An  Artful Thought Project will take between two to four hours to complete depending on age and skill.

Everyone is welcome to hold an Artful Thought Project!
please contact River at editor@theriverjournal.org
for details in joining the fight for imagination.

We will be publishing the projects as they happen.

 

Writing Tips

5 Tips on How to Work with an Editor

by Mark Nichol

You’ve retained an editor’s services and have received the edited version of your manuscript or article, or you are reviewing the work of a staff or freelance editor working for a publication you have submitted your content to. If you haven’t worked with an editor before, you may be disconcerted by the amount of editing that has been done. But whether you’re a novice or a veteran, these guidelines will help you have a productive relationship with the editor.

1. Respect Objectivity

2. Cool Off

3. Pick Your Battles

4. Be Prepared to Rewrite

5. Accept Fallibility

To Read go here

Contests -Spring Poetry Contest Winner – Interview with Poet Jose Varghese

Jose Varghese is the winner of our 2013 Spring Poetry Contest with his poem, The download (4)Dancer and the Dance. Jose works as an assistant professor of English and is the founder and chief editor of Lakeview International Journal of Literature and Arts.

 

 

 

River: What inspires you to write?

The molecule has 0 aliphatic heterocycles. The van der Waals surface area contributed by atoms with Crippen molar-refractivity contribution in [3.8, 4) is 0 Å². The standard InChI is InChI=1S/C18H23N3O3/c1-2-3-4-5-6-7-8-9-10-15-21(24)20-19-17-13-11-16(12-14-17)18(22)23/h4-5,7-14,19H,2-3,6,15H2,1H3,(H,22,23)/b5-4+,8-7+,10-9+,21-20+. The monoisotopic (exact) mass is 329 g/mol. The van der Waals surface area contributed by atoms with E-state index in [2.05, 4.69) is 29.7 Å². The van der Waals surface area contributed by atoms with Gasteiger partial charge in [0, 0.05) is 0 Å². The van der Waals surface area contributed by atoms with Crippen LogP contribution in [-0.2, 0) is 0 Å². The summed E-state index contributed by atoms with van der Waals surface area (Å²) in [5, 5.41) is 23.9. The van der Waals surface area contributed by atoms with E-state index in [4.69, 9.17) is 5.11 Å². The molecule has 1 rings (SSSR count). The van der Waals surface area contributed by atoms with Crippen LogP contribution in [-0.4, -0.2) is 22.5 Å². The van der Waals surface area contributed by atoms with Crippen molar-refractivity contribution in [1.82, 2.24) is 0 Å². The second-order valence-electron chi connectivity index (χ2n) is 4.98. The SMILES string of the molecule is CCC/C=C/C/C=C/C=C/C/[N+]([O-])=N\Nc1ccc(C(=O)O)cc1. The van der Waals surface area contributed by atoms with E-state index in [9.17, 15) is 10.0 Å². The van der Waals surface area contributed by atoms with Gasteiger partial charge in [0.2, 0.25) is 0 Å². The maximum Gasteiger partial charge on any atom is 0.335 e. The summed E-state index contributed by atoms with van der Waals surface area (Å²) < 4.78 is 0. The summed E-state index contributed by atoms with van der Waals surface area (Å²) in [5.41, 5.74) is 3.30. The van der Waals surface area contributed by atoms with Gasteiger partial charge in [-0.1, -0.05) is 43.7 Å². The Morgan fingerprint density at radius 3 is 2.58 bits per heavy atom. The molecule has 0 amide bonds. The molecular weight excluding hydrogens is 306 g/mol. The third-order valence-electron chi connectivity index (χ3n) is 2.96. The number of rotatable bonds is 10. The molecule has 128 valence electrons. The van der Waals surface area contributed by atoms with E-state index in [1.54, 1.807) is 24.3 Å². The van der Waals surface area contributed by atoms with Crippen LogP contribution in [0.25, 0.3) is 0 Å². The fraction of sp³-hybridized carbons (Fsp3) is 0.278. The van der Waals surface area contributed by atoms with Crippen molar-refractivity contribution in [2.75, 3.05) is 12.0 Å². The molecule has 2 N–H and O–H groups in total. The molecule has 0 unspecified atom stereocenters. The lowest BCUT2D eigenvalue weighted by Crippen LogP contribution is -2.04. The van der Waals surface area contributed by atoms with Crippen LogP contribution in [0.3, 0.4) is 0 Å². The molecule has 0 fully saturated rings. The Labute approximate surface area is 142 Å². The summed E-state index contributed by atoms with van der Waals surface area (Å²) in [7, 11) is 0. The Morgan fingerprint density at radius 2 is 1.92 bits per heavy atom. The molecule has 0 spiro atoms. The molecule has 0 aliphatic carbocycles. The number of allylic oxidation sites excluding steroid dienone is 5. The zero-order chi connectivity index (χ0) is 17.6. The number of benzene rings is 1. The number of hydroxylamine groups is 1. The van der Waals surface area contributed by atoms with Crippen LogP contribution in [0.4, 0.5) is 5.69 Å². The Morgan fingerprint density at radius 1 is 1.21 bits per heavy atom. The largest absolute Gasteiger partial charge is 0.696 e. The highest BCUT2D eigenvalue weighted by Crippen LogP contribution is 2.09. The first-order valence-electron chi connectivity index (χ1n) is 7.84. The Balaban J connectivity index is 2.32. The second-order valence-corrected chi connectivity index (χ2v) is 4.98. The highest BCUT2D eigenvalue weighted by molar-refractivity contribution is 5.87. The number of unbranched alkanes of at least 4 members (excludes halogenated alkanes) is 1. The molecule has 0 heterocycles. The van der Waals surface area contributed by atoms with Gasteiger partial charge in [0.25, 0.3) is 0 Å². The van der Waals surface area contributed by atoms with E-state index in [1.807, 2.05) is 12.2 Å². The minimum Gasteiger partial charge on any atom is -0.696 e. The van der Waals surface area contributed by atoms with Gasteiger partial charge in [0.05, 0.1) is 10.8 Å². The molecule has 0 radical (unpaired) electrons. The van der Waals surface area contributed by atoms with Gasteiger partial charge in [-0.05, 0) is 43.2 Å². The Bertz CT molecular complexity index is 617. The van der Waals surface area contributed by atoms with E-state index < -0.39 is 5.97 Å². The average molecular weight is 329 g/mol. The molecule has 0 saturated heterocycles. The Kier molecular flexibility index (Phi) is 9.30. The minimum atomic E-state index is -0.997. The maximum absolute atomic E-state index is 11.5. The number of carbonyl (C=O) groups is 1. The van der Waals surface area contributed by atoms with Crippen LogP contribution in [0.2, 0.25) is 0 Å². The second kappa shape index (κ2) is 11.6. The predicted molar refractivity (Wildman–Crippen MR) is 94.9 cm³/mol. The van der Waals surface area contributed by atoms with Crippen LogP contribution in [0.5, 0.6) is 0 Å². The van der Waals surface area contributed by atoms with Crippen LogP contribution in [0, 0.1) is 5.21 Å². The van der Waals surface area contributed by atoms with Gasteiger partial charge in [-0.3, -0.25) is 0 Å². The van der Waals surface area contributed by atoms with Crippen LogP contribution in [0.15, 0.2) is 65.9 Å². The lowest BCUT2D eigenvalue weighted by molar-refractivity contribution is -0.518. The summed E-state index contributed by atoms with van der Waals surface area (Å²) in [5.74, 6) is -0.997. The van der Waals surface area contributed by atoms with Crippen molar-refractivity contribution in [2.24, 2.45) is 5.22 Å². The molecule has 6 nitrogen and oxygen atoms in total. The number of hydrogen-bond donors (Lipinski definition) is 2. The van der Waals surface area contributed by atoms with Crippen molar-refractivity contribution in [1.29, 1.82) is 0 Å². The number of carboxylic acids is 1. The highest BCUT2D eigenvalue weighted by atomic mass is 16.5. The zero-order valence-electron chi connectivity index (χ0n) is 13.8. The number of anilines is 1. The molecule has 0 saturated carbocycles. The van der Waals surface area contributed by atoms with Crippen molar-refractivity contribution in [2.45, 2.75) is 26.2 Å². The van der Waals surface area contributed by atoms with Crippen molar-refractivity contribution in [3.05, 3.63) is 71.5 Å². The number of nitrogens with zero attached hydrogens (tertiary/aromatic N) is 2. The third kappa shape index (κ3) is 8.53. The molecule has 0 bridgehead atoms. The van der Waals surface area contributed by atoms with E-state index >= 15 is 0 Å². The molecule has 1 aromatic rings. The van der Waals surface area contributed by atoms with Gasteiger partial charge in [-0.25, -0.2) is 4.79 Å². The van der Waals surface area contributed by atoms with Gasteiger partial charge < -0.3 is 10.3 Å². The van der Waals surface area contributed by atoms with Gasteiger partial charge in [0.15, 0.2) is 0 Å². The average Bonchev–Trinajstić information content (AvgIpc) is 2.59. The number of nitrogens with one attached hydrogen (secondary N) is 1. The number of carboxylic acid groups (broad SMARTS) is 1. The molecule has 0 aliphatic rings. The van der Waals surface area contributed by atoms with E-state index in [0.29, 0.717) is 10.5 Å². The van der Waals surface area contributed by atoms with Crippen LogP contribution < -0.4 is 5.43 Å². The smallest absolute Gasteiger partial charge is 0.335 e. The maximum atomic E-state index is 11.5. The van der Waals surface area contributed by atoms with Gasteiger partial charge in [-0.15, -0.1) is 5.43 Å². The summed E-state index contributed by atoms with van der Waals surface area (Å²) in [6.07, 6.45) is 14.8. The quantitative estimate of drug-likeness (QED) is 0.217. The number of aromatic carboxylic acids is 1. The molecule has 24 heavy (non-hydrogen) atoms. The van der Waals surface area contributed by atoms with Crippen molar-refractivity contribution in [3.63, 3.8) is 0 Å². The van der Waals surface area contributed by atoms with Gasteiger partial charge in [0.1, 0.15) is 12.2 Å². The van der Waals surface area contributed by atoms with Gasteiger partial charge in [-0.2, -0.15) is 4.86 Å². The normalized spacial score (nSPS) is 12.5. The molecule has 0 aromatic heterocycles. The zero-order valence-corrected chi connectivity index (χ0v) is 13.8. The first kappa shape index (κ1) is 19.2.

Jose: All life experiences inspire me to write – no matter whether they make me laugh or cry. I believe I am keenly observant and try not to lose the weight of perception in even the lightest moments. Of course, what I read shape my writing just like the way they shape my outlooks. And I happen to read all kinds of poetry, ranging from the canonical ones that I have to teach in college to the ones by emerging writers from the submissions I receive for the journal I edit here. Each poem that I like becomes a part of my writerly life.


River: Can you describe your Writers’ Forum?

Jose: I am glad to be a part of a group that consists mainly of my students in the college where I teach. We have occasional readings, critiquing and discussions and we have conducted two creative writing workshops so far. We have a blog (http://www.heart-bytes.blogspot.in/) as well in which the work of students are featured. We do conduct creative writing contests that are open to all. In fact, the journal that I edit is the outcome of our activities. It has a top-notch international advisory board comprising writers/critics like George Szirtes, Alan Summers, Bill Ashcroft, Sudeep Sen and so on. And writers like Hanif Kureishi , K Satchidanandan and Meena Alexander were kind enough to let us publish their work in the first issue itself. It also won the runner up spot in Saboteur Awards 2013, London.

River: Do you have a favorite quote?

Jose: Yes, I would go for this famous quote by Sylvia Plath from The Bell Jar

“Let me live, love and say it well in good sentences.”

 

Jose Varghese’s poems and stories have appeared in many journals and are forthcoming in The Salt Anthology of New Writing 2013, UK, Unthology, UK, and the Red Squirrel Anthology 10RED, UK. His first book of poems is titled ‘Silver-Painted Gandhi and Other Poems’ and his first collection of stories titled ‘Silent Woman and Other Stories’ is slated for publication later this year.